Nargis Latif, a Pakistan resident, has been an advocate for the country’s recycling of trash for the past five decades. In the City of Karachi, Pakistan, alone, more than 12,000 lbs. of trash is generated every day.
Over the years, Latif’s non-governmental organization, Gul Bahao, has focused on finding new uses for trash, such as furniture, homes and eco-toilets. While the organization used to have a strong staff of 70 people, it now only has seven people because of the difficulty of securing funds.
Odditycentral.com has more:
For the past five decades, Nargis Latif has been actively advocating for the recycling of trash in Pakistan as an alternative to simply burning it all and raising pollution levels. But perhaps her greatest achievement has been developing a technique of building cheap housing for the poor of Karachi out of blocks of dry waste.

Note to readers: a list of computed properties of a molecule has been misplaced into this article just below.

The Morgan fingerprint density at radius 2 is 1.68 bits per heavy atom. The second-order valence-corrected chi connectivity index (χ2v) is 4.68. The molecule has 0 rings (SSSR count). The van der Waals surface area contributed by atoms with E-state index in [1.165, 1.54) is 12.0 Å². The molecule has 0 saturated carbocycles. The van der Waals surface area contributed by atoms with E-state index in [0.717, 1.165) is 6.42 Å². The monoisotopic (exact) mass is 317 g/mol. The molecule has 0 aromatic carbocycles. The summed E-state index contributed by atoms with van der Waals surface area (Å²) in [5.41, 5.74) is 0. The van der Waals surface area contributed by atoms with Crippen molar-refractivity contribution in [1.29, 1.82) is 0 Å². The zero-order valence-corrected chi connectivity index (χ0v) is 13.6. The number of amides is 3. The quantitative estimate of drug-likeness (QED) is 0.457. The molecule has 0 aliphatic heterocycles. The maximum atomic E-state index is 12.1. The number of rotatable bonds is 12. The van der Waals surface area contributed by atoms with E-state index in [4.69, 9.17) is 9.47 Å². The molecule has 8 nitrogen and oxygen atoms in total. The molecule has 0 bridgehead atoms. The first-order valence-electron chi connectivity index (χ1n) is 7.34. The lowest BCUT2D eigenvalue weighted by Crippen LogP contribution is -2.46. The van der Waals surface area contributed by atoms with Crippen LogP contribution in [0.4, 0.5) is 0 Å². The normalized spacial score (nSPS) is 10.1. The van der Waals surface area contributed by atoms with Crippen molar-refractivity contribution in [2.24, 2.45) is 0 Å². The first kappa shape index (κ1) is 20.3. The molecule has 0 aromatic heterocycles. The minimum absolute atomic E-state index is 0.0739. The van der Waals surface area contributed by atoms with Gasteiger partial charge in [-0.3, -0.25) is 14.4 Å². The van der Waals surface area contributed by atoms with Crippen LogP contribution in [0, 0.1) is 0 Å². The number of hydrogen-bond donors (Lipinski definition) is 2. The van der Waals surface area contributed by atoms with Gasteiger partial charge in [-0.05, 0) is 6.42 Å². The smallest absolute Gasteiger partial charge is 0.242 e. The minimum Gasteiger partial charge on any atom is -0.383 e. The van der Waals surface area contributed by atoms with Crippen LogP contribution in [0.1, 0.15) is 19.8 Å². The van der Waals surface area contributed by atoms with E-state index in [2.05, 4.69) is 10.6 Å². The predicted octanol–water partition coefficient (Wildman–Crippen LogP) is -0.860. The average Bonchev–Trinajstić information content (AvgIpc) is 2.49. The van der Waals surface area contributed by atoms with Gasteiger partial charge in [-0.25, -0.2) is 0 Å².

Nargis Latif’s inspiring story began in the 1960s, with a quarrel over burning trash outside her apartment. She fought hard and managed to get the burning point moved, but that was not her real goal. She wanted people to start using their waste, instead of simply discarding it or burning it, but that meant arguing with individuals who simply did not understand the benefits of recycling. So she decided to use a language they would understand – money.